However, the added mechanical complexity of a rear shock suspension can also have its hindrances. Even a carbon full suspension bike is likely to be heavier than a hardtail counterpart, making long uphills a challenge even for the fittest of riders. Equally, the added componentry won’t take kindly to particularly muddy or boggy areas and can easily become clogged with mud meaning faster wear and increased maintenance costs are common.

But what about price? 

Are Hardtails cheaper?

Historically, this has been the case. An entry-level hardtail bike would be the cheapest way to get into mountain biking. Whether it’s the best option for you depends on your style and regularity of riding, however. When it comes to price, everything is relative.

As with any bike, one component, such as the suspension system, cannot be viewed in isolation. There are many other components to a bike that will influence the price and performance such as groupset, geometry and frame material. Consequently, the cost of a hardtail bike might be the same or more than that of a full suspension bike. And rightly so, depending on your style of riding and the quality of the components.

With no rear suspension, you can invest in other components to improve your hardtail’s performance to suit your riding style. This is where the price of your hardtail will increase.

If you are on a tight budget and plan to ride mostly on smooth trails, a hardtail suspension will be the most affordable option. Additionally, it is generally easier to maintain a hardtail making it cheaper in the long run. 

Is Full Suspension worth the cost?

For a beginner who wants to jump straight into rooty trails and enjoy riding the technical trails (in comfort!), a full suspension bike is a better investment. Whilst it’s possible to find a hardtail bike at a cheaper entry price, if you plan to take on the rougher terrains then you’re likely to spend the same amount on a hardtail bike with a higher quality specification as you would on an entry-level full suspension bike without sacrificing your fun. 

As with any bike, it’s always possible to upgrade your componentry as your skill and requirements evolve meaning that your entry-level full suspension bike doesn’t need to remain that way. Investing in a higher-quality groupset, front fork and other components will all improve your bike’s performance.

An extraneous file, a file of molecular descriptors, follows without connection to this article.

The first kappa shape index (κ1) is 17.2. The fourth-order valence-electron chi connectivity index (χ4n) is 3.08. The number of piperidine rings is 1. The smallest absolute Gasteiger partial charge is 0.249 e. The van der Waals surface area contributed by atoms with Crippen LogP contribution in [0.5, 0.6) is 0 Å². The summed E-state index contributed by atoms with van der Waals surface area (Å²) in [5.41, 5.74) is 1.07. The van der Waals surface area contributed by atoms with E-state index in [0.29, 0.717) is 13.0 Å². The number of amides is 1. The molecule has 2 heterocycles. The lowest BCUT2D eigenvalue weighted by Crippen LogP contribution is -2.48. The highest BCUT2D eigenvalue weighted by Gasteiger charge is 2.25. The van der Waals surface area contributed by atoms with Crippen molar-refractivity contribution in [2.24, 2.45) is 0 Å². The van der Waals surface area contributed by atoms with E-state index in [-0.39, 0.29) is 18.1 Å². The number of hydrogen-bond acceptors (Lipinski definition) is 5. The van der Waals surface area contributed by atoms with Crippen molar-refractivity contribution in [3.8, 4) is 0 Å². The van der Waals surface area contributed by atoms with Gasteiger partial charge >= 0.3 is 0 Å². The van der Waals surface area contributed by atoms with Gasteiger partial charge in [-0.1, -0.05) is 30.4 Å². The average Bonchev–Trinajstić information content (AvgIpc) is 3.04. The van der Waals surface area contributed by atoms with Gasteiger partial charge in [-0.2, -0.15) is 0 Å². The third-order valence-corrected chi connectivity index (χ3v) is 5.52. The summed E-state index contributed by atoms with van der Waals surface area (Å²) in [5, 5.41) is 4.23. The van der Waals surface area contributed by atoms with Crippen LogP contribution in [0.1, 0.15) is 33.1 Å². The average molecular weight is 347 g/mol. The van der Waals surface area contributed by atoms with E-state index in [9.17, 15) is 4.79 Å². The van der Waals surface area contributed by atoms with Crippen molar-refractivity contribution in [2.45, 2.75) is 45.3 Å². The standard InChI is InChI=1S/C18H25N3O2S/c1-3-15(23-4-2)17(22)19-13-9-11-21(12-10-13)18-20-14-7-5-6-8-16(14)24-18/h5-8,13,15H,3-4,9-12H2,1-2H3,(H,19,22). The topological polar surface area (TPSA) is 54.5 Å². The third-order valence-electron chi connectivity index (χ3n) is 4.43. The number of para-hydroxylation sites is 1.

However, due to its added complexity, a full suspension system requires increased maintenance to the more simple hardtail mechanics and therefore you’re likely to spend more when it comes to a full suspension bike.

Equally, if you will often ride in boggy or muddy conditions, even a hardtail with higher quality components is likely to be a much cheaper option than a full suspension bike as you won’t have to worry about clogged rear suspensions (and ultimately more costly maintenance).

Hardtail vs full suspension: In Summary

Full SuspensionHardtail
Perfect for: Big bumps and jumps, downhill riding, rough and demanding terrain, days at the Bike park, accelerating your technical skills with more confidence.Perfect for: Fast-flowing smooth trails, versatile use from light gravel/stone and woodland trails to commuting, Beginner mountain bikers with limited budget, easier uphills, building essential riding skills. 
Not so perfect for: Regular muddy or boggy rides, steep uphills when there’s no uplift or cable cars.Not so perfect for: Large jumps, technical/rocky trails, those with previous injuries like knee or joint issues, steep hills.
Maintenance: Generally higher cost and more frequently required depending on use.Maintenance: Generally easier to maintain and therefore lower cost (dependent on use).
Weight: HeavierWeight: Lighter
Price: Starting from around £1200Price: Starting from around £350

Want to know what else to consider when buying a mountain bike? Read our complete Mountain Bike Buying Guide

Find your perfect bike with Paul’s Cycles

At Pauls Cycles, we offer a wide selection of quality bikes from top brands at great prices. With finance from 0% and pay later options, investing in the right Full Suspension or Hardtail Bike can be made easy. Why not save further? We support most major Cycle To Work schemes, allowing you to make pre-tax salary sacrifice savings. If you have questions about sizing, see our Bike Size Guide or get in touch with our team of experts.